So, to answer your concrete questions in order:

- If I used versionRange=1.4.0, would this map to Version >= 1.4.0?

Yes. This is exactly the way spec says it should be interpreted (see below).

- Is this a valid version range: versionRange=[1.0.0,0]

Yes, it is a valid range, but it will not evaluate to what you seem to be expecting.
It effectively evaluates to an empty set of versions, so no version will match this expression.

- Would this be a valid versionRange aswell: versionRange=[1.0.0,0)?

Same as above -- it is a valid version range, but it will evaluate to an empty set.

- Where is the actual source of truth for all those questions? I seem to be unable to find it

The specs are available on OSGi Alliance's home page from:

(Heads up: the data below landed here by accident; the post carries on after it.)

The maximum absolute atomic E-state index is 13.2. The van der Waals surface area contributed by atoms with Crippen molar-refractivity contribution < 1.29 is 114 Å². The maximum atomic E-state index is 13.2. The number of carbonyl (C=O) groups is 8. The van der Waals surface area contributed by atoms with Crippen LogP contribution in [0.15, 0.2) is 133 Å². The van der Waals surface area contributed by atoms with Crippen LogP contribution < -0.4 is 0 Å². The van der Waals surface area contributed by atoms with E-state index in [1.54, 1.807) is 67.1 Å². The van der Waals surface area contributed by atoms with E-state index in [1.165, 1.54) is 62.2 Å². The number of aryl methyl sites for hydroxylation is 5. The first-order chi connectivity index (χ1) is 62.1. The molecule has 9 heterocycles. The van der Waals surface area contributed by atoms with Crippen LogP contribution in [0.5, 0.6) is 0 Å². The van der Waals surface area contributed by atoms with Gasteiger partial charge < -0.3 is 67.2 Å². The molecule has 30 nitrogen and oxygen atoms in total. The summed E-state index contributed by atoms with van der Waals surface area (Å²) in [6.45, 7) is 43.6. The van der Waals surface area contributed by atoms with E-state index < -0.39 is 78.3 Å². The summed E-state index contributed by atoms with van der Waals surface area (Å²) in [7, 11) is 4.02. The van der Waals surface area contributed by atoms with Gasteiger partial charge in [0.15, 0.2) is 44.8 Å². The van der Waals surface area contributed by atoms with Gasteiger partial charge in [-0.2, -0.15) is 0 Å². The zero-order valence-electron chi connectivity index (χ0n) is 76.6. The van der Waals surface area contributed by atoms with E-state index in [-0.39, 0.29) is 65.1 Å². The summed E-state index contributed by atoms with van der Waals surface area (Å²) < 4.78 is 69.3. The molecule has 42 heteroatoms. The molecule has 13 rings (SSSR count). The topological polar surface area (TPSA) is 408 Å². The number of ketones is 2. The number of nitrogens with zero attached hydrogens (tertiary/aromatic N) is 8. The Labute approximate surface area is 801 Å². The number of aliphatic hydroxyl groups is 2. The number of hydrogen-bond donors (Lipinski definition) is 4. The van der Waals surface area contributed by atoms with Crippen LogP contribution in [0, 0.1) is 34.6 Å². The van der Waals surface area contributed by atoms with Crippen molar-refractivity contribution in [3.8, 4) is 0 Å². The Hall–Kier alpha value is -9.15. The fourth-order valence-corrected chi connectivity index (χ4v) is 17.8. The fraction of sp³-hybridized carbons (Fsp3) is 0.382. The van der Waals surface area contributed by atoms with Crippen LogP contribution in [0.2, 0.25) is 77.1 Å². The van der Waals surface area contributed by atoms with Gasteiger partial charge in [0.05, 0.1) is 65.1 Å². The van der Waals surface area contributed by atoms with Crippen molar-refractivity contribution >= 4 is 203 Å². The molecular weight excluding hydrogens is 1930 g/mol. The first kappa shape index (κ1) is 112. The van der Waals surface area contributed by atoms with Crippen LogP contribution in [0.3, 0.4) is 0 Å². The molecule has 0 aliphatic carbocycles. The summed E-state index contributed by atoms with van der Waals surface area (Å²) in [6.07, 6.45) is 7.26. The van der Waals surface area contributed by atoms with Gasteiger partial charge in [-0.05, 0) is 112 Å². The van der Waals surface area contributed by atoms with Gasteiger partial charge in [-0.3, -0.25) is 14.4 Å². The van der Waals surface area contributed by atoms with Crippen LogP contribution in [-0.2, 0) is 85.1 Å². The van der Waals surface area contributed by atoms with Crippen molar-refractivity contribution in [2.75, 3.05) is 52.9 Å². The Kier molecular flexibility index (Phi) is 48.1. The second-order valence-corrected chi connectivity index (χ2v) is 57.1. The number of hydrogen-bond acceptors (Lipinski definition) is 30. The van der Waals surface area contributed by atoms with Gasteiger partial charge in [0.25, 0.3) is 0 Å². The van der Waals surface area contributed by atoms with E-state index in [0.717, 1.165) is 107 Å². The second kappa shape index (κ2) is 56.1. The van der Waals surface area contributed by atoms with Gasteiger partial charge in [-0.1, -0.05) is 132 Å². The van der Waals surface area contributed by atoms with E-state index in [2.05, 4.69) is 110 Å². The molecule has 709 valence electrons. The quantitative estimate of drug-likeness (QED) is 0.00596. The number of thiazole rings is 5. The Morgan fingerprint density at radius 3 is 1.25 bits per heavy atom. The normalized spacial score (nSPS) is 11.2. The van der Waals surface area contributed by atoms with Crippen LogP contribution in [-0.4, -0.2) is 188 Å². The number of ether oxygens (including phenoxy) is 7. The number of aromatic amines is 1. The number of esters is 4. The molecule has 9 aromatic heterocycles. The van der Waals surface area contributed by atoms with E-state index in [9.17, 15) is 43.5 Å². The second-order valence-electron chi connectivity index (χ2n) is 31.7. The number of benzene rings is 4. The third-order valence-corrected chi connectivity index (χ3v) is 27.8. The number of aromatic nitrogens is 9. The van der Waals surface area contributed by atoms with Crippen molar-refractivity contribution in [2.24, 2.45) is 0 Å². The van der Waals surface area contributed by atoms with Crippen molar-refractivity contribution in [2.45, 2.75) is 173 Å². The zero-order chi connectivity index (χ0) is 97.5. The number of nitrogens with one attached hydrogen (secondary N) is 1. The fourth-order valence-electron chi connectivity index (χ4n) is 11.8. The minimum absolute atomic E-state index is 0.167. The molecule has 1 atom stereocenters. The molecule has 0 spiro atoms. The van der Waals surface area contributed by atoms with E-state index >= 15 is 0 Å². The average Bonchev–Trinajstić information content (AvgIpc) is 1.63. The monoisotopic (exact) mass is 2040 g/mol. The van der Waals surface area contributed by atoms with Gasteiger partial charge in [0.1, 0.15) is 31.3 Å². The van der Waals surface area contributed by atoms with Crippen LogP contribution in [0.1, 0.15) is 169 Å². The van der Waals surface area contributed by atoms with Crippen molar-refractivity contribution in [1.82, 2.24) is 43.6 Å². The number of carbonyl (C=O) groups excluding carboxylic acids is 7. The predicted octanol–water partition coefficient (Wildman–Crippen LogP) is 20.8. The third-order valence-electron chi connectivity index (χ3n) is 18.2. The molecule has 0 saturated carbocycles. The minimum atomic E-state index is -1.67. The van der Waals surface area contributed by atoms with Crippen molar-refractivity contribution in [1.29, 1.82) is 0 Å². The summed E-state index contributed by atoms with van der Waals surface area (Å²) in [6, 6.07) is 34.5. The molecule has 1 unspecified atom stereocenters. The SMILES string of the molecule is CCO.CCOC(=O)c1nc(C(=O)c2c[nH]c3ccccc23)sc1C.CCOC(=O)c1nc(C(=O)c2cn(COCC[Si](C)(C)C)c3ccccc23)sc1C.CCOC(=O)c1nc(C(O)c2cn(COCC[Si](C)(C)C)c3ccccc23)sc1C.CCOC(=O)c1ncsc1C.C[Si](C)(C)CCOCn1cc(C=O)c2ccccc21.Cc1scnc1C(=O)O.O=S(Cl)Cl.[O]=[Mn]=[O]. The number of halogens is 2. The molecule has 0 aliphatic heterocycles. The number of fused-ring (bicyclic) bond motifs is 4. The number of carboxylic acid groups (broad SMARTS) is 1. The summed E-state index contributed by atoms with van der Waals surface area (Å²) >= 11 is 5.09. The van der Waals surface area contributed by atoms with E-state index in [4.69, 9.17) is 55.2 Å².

http://www.osgi.org/Release4/Download (for R4 specs)

Below is an excerpt from the OSGi R4 core specification that covers the version ranges:

**Version Ranges**

A version range describes a range of versions using a mathematical interval notation. See [31] Mathematical Convention for Interval Notation.

The syntax of a version range is:

```
version-range ::= interval | atleast
interval ::= ( '[' | '(' ) floor ',' ceiling ( ']' | ')' )
atleast ::= version
floor ::= version
ceiling ::= version
```

*If a version range is specified as a single version, it must be interpreted as the range *`[version,`

∞`)`

. The default for a non-specified version range is 0, which maps to `[0.0.0,`

∞`)`

.

Note that the use of a comma in the version range requires it to be enclosed in double quotes. For example:

```
Import-Package: com.acme.foo;version="[1.23, 2)",
com.acme.bar;version="[4.0, 5.0)"
```

In the following table, for each specified range in the left-hand column, a version x is considered to be a member of the range if the predicate in the right-hand column is true.

```
[1.2.3, 4.5.6) | 1.2.3 <= x < 4.5.6
[1.2.3, 4.5.6] | 1.2.3 <= x <= 4.5.6
(1.2.3, 4.5.6) | 1.2.3 < x < 4.5.6
(1.2.3, 4.5.6] | 1.2.3 < x <= 4.5.6
1.2.3 | 1.2.3 <= x
```